This process of presenting changes to the membership of the church and then voting on it even continued with the general acceptance of the Lectures on Faith as scripture. These were presented to the church along with the revelations of the time and the church accepted them as scripture. The modern LDS church however says the Lectures on Faith were never accepted as scripture even though that is provably not true. The church voted and accepted them as scripture and they were removed in 1921 without a corresponding vote of the church which was wrong and against the revealed word of God.

In addition, there are numerous scriptures which further support the “voice of the church” and that things should be done according to the consent of the governed. These include, D&C 38:34, 41:9, 51:4, 58:49, and 102:9. This allows a certain amount of checks and balances as well as giving the members a voice in their own religious direction. This is not to say that members will dictate their own doctrine. It is though an opportunity for members to collectively show their leaders when something may be off-kilter and needs correction.

Echo Chamber

As has been shown, today things are not quite so black and white. In reality nothing is presented to the church membership for a vote and instead we are told the policies and practices of the church that will govern us. This of course leads to the current situation in the church which is an echo chamber. Members feel it is not their place to disagree or question their leaders. This can lead to very bad things being perpetuated over time.

In the current church it is almost unthinkable to even begin to question the leaders even when they are obviously wrong. For instance, my Stake President used Luke 10:16 to indicate that the words of a visiting seventy were the words of Christ. I told him that there was a JST correction, and the scripture instead pertained to the apostles. In return he told me I was an apostate for correcting him.

Without a doubt though, the leaders in general are good people doing what they feel is the best for themselves and the church as a whole. This however is not good enough because as Mosiah 4:19 says, “the natural man is an enemy to God”. We need the constant direction of God otherwise we will be “tossed to and fro, and carried about with every wind of doctrine” as written in Ephesians 4:14. If Joseph Smith tells us to correct false teachings if they are not scriptural then I think that is a good approach to live by.

If any man writes to you, or preaches to you, doctrines contrary to the Bible, the Book of Mormon, or the Book of Doctrine and Covenants, set him down as an imposter.

Times & Seasons, April 1, 1844

What Did Jesus Do

Jesus was of course a perfect example and in this there is no exception. He sustained goodness by his actions and called out evil wherever he found it. During his mortal ministry Jesus was very quick to point out incorrect beliefs and traditions of the people and their religious leaders. For instance, in the Sermon on the Mount contained in Matthew 5, Christ repeatedly followed the pattern while teaching by stating the current belief and then correcting it by essentially saying “you have heard it was said … but I say to you …”.

Jesus also was very quick to bluntly correct the Pharisees and Sadducees who were the religious and civic leaders of his time. In Matthew 23, Christ condemns them 7 times and calls them out for their wicked and deceitful behavior. I am not suggesting that the current LDS leaders are at this level however if they were then we have a perfect example of what God would expect us to do.

Jesus was mercifully much more compassionate to his disciples when they made a mistake. This is evident in Matthew 8, where Christ is sleeping after a long day in the sun. The group was crossing the Sea of Galilee when a storm arose. The storm was sufficiently fierce that they felt the need to awake Christ and seek his divine help. He rebuked them in v.26 by saying, “Why are ye fearful, O ye of little faith?”. In hindsight it would have been strange that God would let them capsize and drown when Christ was with them. However they were likely quite fearful and let fear take over.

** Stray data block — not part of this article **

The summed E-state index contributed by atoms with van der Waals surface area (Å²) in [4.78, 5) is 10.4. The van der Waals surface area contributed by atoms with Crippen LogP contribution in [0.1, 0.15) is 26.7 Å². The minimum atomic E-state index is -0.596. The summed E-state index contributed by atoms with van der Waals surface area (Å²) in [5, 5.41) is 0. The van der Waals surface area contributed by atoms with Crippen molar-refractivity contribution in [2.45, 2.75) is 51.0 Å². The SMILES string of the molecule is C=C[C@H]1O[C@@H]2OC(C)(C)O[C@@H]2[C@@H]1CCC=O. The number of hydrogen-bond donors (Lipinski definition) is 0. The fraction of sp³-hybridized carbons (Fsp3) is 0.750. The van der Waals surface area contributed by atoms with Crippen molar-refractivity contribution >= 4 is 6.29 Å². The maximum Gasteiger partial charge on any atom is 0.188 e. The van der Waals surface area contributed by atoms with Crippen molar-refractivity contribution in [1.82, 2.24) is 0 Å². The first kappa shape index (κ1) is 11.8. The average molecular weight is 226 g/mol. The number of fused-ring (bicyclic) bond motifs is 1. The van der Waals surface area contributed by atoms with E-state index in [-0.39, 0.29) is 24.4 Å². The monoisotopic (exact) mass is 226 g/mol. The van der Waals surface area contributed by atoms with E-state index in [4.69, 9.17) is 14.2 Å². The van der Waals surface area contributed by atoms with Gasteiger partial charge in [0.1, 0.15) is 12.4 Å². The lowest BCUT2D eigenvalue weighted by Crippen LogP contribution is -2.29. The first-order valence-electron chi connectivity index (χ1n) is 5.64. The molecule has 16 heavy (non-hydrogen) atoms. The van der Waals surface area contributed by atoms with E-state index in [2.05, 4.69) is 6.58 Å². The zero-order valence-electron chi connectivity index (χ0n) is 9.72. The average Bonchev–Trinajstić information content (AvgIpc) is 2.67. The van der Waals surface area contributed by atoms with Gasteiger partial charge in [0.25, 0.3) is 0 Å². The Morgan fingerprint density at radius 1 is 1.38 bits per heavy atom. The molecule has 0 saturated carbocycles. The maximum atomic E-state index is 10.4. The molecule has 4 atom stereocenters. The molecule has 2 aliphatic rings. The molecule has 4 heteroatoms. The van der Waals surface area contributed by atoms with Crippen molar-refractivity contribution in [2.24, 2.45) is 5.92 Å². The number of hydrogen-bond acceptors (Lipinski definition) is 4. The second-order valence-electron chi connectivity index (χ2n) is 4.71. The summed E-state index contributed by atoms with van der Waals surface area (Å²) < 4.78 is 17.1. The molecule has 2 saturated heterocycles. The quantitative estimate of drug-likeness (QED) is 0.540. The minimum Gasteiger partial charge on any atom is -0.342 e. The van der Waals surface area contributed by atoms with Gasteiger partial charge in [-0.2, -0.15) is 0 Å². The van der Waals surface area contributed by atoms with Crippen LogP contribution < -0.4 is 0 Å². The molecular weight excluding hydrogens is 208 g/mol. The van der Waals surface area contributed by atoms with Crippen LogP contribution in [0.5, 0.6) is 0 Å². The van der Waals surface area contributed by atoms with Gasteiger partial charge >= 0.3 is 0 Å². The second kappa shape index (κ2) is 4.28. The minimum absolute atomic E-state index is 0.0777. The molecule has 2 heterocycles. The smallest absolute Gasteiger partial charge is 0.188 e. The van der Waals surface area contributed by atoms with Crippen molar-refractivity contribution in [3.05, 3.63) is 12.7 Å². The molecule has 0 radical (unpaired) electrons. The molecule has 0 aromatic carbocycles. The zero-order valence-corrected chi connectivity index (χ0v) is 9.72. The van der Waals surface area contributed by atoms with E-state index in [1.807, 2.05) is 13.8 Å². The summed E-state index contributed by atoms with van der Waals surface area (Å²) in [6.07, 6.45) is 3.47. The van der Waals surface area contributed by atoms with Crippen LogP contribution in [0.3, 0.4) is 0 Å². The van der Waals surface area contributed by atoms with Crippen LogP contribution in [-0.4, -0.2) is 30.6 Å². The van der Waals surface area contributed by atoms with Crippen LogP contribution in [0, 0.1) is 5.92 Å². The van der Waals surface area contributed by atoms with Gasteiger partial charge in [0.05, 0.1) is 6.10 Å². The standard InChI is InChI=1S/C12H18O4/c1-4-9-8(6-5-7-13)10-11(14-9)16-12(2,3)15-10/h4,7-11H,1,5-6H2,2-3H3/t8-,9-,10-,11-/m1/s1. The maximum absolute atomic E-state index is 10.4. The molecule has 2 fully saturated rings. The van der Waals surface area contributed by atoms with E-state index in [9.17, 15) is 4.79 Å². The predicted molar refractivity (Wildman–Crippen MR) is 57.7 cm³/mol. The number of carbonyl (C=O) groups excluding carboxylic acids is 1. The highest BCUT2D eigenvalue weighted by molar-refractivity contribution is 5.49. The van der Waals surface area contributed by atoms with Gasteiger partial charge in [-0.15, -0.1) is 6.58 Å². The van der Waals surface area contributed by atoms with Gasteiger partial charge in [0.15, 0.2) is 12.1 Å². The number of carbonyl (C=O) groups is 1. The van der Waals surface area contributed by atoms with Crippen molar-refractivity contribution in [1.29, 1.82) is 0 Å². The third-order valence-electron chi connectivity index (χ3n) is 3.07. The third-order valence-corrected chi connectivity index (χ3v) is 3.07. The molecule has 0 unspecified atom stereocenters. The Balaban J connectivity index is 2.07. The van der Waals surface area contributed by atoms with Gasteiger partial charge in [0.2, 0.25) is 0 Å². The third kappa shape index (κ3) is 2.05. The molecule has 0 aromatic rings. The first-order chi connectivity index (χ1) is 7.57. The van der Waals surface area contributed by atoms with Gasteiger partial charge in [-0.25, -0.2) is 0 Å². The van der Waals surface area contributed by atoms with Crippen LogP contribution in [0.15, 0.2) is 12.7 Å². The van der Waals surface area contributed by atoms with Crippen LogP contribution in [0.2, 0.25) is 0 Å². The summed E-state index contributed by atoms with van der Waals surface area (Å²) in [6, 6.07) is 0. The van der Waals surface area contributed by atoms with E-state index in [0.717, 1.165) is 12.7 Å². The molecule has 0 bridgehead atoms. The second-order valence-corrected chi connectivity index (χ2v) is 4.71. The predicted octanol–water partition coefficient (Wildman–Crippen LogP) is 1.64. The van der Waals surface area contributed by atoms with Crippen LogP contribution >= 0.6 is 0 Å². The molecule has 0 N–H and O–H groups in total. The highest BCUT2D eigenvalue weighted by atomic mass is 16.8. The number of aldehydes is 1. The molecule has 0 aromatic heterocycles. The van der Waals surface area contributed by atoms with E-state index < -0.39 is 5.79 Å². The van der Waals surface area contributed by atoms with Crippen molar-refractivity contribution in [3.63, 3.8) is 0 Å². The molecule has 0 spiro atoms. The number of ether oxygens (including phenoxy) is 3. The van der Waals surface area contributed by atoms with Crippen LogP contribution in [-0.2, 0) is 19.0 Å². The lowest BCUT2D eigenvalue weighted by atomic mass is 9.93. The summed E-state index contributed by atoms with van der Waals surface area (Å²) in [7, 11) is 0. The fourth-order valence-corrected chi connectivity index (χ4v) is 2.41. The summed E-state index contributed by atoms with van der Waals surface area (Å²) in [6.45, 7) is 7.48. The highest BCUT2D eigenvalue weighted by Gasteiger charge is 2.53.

Lastly, in Luke 9:46, the apostles were strangely bickering about who would be the greatest in the Kingdom of God. I am sure everyone had a good reason as to why they would be the greatest. Jesus however gently corrected them by redirecting their attention to a nearby child and saying the least among them, like the child, would be the greatest in God’s Kingdom. This had to have been humbling and was quite counter intuitive to them at the time.

What Should We Do

We should be like Jesus and live a life of truth. We should sustain our leaders, when they are doing the work of God, and help them to become better people. This may mean that we correct them however it will mean that we seek out righteousness and truth and build it up wherever we find it. Of course, this can be painful at times, and it is hard to receive correction from anyone. This is especially true if someone thinks they are spiritually “above” the person that is correcting them. Being humble however, while giving and receiving correction is an attribute of God that we all must work on.

The early Elders of the church were given a divine mandate to reprove the world and there is no reason this shouldn’t also include the members themselves.

Behold, I send you out to reprove the world of all their unrighteous deeds, and to teach them of a judgment which is to come.

D&C 84:87

The scriptures must be our guide and when the leaders of church say or do something that is not in harmony with the revealed word of God then the members must collectively stand up and let them know. Without this then the leaders have an unfettered reign and the members themselves are just along for the ride. The leaders themselves are certainly not perfect and God never intended them to go unchecked. Bruce R. McConkie recognized this when writing a letter to BYU professor, Dr. Eugene England.

Prophets are men and they make mistakes. Sometimes they err in doctrine. This is one of the reasons the Lord has given us the Standard Works. They become the standards and the rules that govern where doctrine and philosophy are concerned. If this were not so, we would believe one thing when one man was president of the Church and another thing in the days of his successors.

Bruce R. McConkie letter to Dr. England

If we are to govern ourselves and our teachings by the Standard Works, as mentioned by Joseph Smith, and the leaders can make mistakes in not following the Standard Works. Then we should be free to correct the leaders and the teachings so that we can be in harmony with the revealed words of the Eternal God. Otherwise, we are intentionally letting ourselves be deceived. This pattern of deception can compound over time leading to people being lost because of the “mist[s] of darkness” in 1 Nephi 8. Many were on their way to the Tree of Life however were overtaken because they lost sight of the eternal words of God.

Author: Patrick